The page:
I recently read Quinn Slobodian’s book Foreign Front, which I was reviewing for the TLS. It is mainly about the role that students from Africa, Asia and Latin America played in the West German New Left in the 1960s and the complex relationship between intellectuals in the West and revolutionaries in the Third World. But it also includes a discussion of the early work of the German filmmaker Harun Farocki. I’d known Farocki was of Indian origin. But until reading Slobodian’s book, I hadn’t realised that his father was a supporter of Subhas Chandra Bose, the Indian nationalist leader who went to Berlin during World War II and formed an alliance with the Nazis. That fact makes Farocki a particularly interesting figure who links the story of Germany’s 1968 generation with the story of the Indian independence movement.
According to Slobodian, Farocki was born in 1944 in German-annexed Czechoslovakia. His father, Abdul Qudus Faroqhi, was an Indian doctor who treated Bose while he was in Berlin from 1941 to 1943; his mother, Lili Draugellatis, was German. Farocki grew up in India, where his father was repatriated after the war ended, but moved back to West Germany in 1956. As a student at the German Film and Television Academy in West Berlin from 1966-8, Farocki was in the same class as Holger Meins – who famously saw the camera as a weapon and made a film about how to make a Molotov Cocktail, and later became a member of the Red Army Faction and died in prison after a hunger strike in 1975. Inspired by Jean-Luc Godard, Farocki made a series of films about the Vietnam war, including Inextinguishable Fire (1969, above) in which he puts a cigarette out on his arm in order to demonstrate the effects of napalm. Farocki’s recent video installations – also on war – have been exhibited at MOMA in New York.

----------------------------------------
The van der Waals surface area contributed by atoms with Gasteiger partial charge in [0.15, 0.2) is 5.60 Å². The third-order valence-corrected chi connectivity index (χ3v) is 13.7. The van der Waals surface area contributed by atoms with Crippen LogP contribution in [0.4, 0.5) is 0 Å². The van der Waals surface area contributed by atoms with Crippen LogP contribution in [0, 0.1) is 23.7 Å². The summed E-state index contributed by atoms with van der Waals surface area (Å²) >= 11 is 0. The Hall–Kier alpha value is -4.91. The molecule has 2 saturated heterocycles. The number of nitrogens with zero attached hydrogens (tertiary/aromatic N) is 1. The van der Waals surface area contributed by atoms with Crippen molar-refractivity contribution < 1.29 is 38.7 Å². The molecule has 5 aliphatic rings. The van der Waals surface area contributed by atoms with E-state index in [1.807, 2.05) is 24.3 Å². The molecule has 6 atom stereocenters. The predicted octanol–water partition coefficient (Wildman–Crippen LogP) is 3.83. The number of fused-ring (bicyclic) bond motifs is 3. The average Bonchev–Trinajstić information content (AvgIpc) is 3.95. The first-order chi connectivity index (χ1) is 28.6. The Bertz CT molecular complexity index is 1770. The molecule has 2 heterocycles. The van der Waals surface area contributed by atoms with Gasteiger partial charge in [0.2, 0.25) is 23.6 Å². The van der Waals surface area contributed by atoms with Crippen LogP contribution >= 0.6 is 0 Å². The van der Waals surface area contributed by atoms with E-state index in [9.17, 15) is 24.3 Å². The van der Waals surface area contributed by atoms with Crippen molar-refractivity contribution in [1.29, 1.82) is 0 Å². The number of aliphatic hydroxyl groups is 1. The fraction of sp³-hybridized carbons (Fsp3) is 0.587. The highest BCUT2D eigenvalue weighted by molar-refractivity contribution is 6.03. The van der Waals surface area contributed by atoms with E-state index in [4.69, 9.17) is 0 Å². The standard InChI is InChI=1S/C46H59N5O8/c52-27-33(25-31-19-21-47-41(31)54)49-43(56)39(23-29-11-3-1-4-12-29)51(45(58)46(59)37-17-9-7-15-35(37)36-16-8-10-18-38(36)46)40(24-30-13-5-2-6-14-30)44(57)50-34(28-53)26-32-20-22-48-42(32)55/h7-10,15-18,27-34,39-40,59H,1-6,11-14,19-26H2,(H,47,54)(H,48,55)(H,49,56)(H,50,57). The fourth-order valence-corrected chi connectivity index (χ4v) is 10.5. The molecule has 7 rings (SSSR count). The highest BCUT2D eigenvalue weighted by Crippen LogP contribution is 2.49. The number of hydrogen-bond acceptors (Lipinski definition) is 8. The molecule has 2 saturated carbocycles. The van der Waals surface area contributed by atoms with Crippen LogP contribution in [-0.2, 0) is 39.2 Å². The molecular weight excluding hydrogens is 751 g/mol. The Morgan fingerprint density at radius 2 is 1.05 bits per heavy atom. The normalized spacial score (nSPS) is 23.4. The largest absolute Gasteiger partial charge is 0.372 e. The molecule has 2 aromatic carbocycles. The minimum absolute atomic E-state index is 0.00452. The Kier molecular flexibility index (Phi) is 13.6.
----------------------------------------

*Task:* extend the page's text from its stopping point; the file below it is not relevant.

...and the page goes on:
In my book, Utopia or Auschwitz, I argued that 1968 in West Germany was a psychodrama in which the children of the “perpetrator generation” was played out. Perhaps the best example of this is Bernward Vesper, the author of the posthumously published novel Die Reise (The Trip), whose father was the Nazi poet Will Vesper. But many other members of the 1968 generation in Germany were also acutely conscious of being the “children of murderers”, as Rainer Langhans (whose father was a member of the Nazi party) put it to me when I interviewed him. Given Bose’s alliance with the Nazis at exactly the time when the Holocaust was being conceived and implemented, the child of one of his supporters might feel just as implicated in the Nazi past as someone who had two German parents. The question is, did Farocki think of himself in this way? If so, how did it influence his work?